It's tax season, and cybercriminals are busy developing schemes to steal as many identities, funds, and tax returns as possible. Typically, they rely on spam campaigns to distribute the infamous TrickBot banking Trojan to individuals and businesses alike. This year makes no exception as researchers at IBM's X-Force unit have detected as many as three major spam campaigns currently delivering TrickBot to taxpayers. Each campaign sends spam email messages on behalf of a reputable company operating in the financial, HR, or accounting sector.
First Spam Wave Hit in Late-January
The first massive campaign appeared on the radar around Jan. 27 when hackers started sending out forwarded suspicious emails on behalf of a famous accounting company. The emails all shared the same subject line – FW: 2018 EF Tax Incentive Billing – and prompted recipients to click on an attached Excel document of the same name. Instead of disclosing actual tax incentive data when opened, however, the embedded file would trigger a TrickBot infection via the malicious macros contained therein. The signature of each email was detailed enough to look 100 legitimate.
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Second Spam Wave Took Advantage of ADP HR Service Provider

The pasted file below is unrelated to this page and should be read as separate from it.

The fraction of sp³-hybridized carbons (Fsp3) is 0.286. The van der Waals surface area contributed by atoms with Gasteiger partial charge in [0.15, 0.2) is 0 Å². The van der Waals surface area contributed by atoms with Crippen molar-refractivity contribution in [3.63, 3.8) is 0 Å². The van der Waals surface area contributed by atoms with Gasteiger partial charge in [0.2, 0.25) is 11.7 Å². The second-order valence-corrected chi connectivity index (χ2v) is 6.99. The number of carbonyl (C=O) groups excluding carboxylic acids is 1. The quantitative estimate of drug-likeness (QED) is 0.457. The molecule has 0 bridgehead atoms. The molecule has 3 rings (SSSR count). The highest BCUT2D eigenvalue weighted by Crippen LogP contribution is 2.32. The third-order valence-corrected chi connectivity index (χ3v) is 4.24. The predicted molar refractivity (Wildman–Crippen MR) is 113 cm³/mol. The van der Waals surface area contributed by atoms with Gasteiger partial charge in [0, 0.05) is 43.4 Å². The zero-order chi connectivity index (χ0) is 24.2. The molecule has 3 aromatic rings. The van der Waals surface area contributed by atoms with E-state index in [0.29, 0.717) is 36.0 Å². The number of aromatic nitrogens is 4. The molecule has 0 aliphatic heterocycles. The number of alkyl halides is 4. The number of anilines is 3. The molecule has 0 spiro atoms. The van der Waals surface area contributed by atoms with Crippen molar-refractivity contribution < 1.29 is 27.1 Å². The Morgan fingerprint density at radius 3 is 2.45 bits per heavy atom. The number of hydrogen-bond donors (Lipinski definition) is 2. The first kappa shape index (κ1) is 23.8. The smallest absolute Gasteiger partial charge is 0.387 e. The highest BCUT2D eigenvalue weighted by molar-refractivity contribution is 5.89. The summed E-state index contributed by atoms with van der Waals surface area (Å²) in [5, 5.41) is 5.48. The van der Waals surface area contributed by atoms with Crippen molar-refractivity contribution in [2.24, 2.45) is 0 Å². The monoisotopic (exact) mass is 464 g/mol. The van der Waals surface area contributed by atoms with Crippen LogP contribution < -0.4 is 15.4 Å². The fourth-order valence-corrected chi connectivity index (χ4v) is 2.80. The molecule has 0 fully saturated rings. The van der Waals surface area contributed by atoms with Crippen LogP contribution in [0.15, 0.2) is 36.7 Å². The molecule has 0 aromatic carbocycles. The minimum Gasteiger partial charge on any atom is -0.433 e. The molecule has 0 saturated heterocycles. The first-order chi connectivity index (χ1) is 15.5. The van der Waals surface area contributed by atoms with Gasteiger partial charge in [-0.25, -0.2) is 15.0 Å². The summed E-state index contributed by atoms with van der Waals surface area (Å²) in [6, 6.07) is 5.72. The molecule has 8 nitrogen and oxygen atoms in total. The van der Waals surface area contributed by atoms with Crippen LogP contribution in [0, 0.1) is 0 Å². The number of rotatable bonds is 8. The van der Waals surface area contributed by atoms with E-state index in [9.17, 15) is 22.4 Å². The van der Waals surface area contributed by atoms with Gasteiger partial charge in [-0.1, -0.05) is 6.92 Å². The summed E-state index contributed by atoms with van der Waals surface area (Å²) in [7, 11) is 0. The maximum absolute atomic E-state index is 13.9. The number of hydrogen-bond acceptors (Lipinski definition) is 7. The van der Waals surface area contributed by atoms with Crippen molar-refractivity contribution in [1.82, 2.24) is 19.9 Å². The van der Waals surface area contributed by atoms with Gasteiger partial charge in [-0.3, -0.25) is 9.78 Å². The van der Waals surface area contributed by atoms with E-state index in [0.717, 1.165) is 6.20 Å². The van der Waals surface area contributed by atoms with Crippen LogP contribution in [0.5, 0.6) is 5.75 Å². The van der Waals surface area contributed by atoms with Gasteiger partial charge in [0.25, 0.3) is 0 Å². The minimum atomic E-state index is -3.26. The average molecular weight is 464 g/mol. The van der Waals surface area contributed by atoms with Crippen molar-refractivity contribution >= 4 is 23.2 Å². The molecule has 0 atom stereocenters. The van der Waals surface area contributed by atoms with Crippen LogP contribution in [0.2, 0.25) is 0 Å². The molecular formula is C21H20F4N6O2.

The spam campaign spreading the TrickBot banking Trojan targeted clients of ADP, a large HR service provider, according to an official alert published by the company's officials. As it is, the malware actors used fake ADP email accounts to trick recipients into clicking on a malware-ridden URL supposedly containing important information about their tax billing records. Those fake accounts have:
- An identical name pattern - <[Employee Name] firstname.lastname@example.org>
- A uniform email subject, namely ‘FW: CASE #90ADP28TEFT – tax billing records'
- An invariable malicious link – ‘90ADP0304TEFT.xlsm'
ADP has already addressed the problem, urging customers to forward such incoming messages to a dedicated fraud prevention email for analysis.
Third Spam Wave Exploited Paychex's Name
The third prominent spam campaign commenced in early-March when customers of the renowned Paychex payroll payments provider started receiving email replies to inquiries they had not sent in the first place. Titled ‘RE: Tax Verification documents', the email served to provide the recipient with an attached file containing data the latter had previously requested. While the attachment looked like a legitimate Word document as it was called ‘Verification_Documents.doc', opening it would install the TrickBot Trojan not only onto the targeted PC but also on any other network connected machines.
TrickBot Attacks Are Getting More Elaborate
Unlike previous malware distribution campaigns, the three malicious operations mentioned above look as legitimate as possible. Albeit fake, the emails carrying the TrickBot banking Trojan look as if they were coming from real companies with real registered domains and actual employees. In other words, it is evident that the malware actors in charge have mastered the spear phishing technique. What is more, since all of the three campaigns shared a similar layout, it would be hardly surprising if they came from the same group of cybercriminals.